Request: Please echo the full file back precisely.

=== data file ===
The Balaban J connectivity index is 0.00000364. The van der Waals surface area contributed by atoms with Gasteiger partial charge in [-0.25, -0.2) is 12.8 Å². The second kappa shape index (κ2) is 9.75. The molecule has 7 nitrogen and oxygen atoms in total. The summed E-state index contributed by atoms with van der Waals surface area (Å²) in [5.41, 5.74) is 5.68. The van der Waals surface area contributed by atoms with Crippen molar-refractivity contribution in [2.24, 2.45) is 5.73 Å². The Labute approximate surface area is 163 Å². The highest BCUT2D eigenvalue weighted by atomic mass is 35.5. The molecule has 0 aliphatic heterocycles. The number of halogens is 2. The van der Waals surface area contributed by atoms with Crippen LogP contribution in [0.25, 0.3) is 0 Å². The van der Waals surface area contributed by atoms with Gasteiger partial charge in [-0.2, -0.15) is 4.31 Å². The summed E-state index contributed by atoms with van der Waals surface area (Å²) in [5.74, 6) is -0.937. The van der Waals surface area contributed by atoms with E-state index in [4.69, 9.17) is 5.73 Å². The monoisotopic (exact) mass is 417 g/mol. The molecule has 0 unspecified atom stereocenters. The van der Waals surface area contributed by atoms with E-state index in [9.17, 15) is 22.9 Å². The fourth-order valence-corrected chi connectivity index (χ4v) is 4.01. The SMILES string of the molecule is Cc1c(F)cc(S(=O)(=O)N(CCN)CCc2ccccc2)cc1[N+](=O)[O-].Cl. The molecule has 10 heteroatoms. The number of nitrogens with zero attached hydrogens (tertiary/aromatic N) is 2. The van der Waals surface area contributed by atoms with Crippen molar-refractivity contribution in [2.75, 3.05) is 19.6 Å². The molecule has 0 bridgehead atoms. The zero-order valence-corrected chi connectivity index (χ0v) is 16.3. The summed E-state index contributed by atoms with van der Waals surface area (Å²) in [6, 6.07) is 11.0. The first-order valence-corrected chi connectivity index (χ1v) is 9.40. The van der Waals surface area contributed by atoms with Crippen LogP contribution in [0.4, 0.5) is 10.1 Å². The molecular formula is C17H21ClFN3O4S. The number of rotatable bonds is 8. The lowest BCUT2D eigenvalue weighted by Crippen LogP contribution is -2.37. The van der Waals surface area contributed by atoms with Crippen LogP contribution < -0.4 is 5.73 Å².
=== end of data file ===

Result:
The Balaban J connectivity index is 0.00000364. The van der Waals surface area contributed by atoms with Gasteiger partial charge in [-0.25, -0.2) is 12.8 Å². The second kappa shape index (κ2) is 9.75. The molecule has 7 nitrogen and oxygen atoms in total. The summed E-state index contributed by atoms with van der Waals surface area (Å²) in [5.41, 5.74) is 5.68. The van der Waals surface area contributed by atoms with Crippen molar-refractivity contribution in [2.24, 2.45) is 5.73 Å². The Labute approximate surface area is 163 Å². The highest BCUT2D eigenvalue weighted by atomic mass is 35.5. The molecule has 0 aliphatic heterocycles. The number of halogens is 2. The van der Waals surface area contributed by atoms with Crippen LogP contribution in [0.25, 0.3) is 0 Å². The van der Waals surface area contributed by atoms with Gasteiger partial charge in [-0.2, -0.15) is 4.31 Å². The summed E-state index contributed by atoms with van der Waals surface area (Å²) in [5.74, 6) is -0.937. The van der Waals surface area contributed by atoms with E-state index in [4.69, 9.17) is 5.73 Å². The monoisotopic (exact) mass is 417 g/mol. The molecule has 0 unspecified atom stereocenters. The van der Waals surface area contributed by atoms with E-state index in [9.17, 15) is 22.9 Å². The fourth-order valence-corrected chi connectivity index (χ4v) is 4.01. The SMILES string of the molecule is Cc1c(F)cc(S(=O)(=O)N(CCN)CCc2ccccc2)cc1[N+](=O)[O-].Cl. The molecule has 10 heteroatoms. The number of nitrogens with zero attached hydrogens (tertiary/aromatic N) is 2. The van der Waals surface area contributed by atoms with Crippen molar-refractivity contribution in [2.75, 3.05) is 19.6 Å². The molecule has 0 bridgehead atoms. The zero-order valence-corrected chi connectivity index (χ0v) is 16.3. The summed E-state index contributed by atoms with van der Waals surface area (Å²) in [6, 6.07) is 11.0. The first-order valence-corrected chi connectivity index (χ1v) is 9.40. The van der Waals surface area contributed by atoms with Crippen LogP contribution in [0.4, 0.5) is 10.1 Å². The molecular formula is C17H21ClFN3O4S. The number of rotatable bonds is 8. The lowest BCUT2D eigenvalue weighted by Crippen LogP contribution is -2.37. The van der Waals surface area contributed by atoms with Crippen LogP contribution < -0.4 is 5.73 Å².